At Issue: Is a 174-year old law really in effect right now, or is Wisconsin actually governed by a 1985 law that protects abortion rights to around 24 weeks? Until the courts decide, women’s healthcare is in a dangerous and legally-murky area.
Should an extreme abortion ban written in 1849 that makes no exceptions for rape or incest be the law of the land in Wisconsin?
The Dane County Circuit Court will begin the process of answering that question this week when they hear legal arguments as part of Wisconsin Attorney General Josh Kaul’s lawsuit challenging the validity of the 1849 ban.
Many expect the Wisconsin Supreme Court will eventually have the last word on the matter, but Kaul brought the suit against the three district attorneys in Dane, Milwaukee, and Sheboygan counties, where abortion services had been performed prior to the repeal of Roe v. Wade.
As part of his argument, Kaul has said that a 1985 Wisconsin law on the books that protects abortion rights until the point of fetal viability—medically determined to be around 24 weeks of pregnancy—should supersede the pre-Civil War era ban.
But for the past eleven months, since Roe was overturned, women and doctors have faced the prospect that a local prosecutor will charge them with a felony under the 1849 law and claim it’s the standard currently being enforced. As a result, abortion providers ceased all services in Wisconsin last year, citing the legal murkiness.
The question of which law should take precedence has enormous stakes–namely, the reproductive freedom of Wisconsin women and the ability of their doctors to provide services in the state.
“The old ban should be deemed to be unenforceable,” said Diane Welsh, an attorney for three physicians who are also part of Kaul’s lawsuit as intervenors. “Let’s believe that the more modern legislatures, some that actually included women, with laws that were passed in 1985 or the 1990s—that those are the abortion laws that should be enforced, not something from the 19th century [that] really uses arcane terms and is wholly unprotective of patients.”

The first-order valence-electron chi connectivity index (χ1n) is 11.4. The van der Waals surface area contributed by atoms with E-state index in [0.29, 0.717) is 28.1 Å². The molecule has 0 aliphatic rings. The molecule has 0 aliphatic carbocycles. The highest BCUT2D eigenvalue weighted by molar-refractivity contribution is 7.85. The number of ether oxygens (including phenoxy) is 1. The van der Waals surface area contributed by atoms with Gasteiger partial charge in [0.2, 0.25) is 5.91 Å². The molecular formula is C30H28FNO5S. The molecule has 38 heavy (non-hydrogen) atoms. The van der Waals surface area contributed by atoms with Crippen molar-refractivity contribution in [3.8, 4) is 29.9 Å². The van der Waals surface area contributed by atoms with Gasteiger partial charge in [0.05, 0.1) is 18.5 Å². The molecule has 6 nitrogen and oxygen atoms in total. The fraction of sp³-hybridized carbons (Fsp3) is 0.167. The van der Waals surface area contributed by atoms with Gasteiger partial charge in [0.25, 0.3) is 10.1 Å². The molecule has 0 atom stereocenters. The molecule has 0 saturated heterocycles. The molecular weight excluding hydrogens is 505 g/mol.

Dr. Kristin Lyerly, an obstetrician-gynecologist is another one of the intervenors. As intervenors, they are not the original plaintiffs who filed the lawsuit, but are allowed to make arguments in court because they are directly impacted by the outcome.
“This is a hostile environment,” Lyerly said Monday on UpNorthNews Radio, “And we’re concerned about the potential for criminal charges, for literally just doing the right things for our patients.”
The physicians are seeking a “due process” claim—a right to know the exact status of current law, so that doctors know whether they would face criminal charges for certain actions.
“There is confusion about what the law says and what the legal status would be,” Lyerly said. “Especially in places like Sheboygan, where the D.A. [district attorney] has specifically said that he will prosecute. That’s where I was practicing. So I personally feel very threatened because I don’t think that the D.A. truly understands how abortion care is intertwined with every part of women’s health care.”
“Would he prosecute someone who was being treated for an ectopic pregnancy, which is truly a life-threatening condition?” Lyerly asked. “It is the number one reason why women die in early pregnancy. I know what to do. I know how to save someone’s life. But if there’s cardiac activity with that pregnancy, would he consider that an abortion? These are common conditions managing miscarriages, helping people with fertility issues. So, yes, we feel threatened.”
The repeal of Roe v. Wade eliminated a national standard for women’s healthcare and turned the nation into a 50-state checkerboard of rights or restrictions. Speaking last week on UpNorthNews Radio, Sen. Tammy Baldwin (D-Wisconsin) said the experiences since the Dobbs ruling reinforce the reasons to pass her Women’s Health Protection Act, a bill that would restore abortion rights nationwide.
“It would put a stop to this patchwork quilt, where rights and freedoms vary dramatically from state to state to state,” Baldwin said. “Your zip code should not determine what rights you have as a citizen of the United States.”
The court on Thursday will first hear arguments on a motion from one of the district attorneys—Republican Joel Urmanski of Sheboygan County—to dismiss Kaul’s lawsuit. If Judge Diane Schlipper determines the lawsuit can proceed, the next step will involve each party’s arguments for or against the enforceability of the 1849 ban. Schlipper’s ruling could then be brought to a Court of Appeals and quite possibly to the state Supreme Court, which by then will have come under control of progressive justices following last month’s election of Milwaukee County Judge Janet Protasiewicz.
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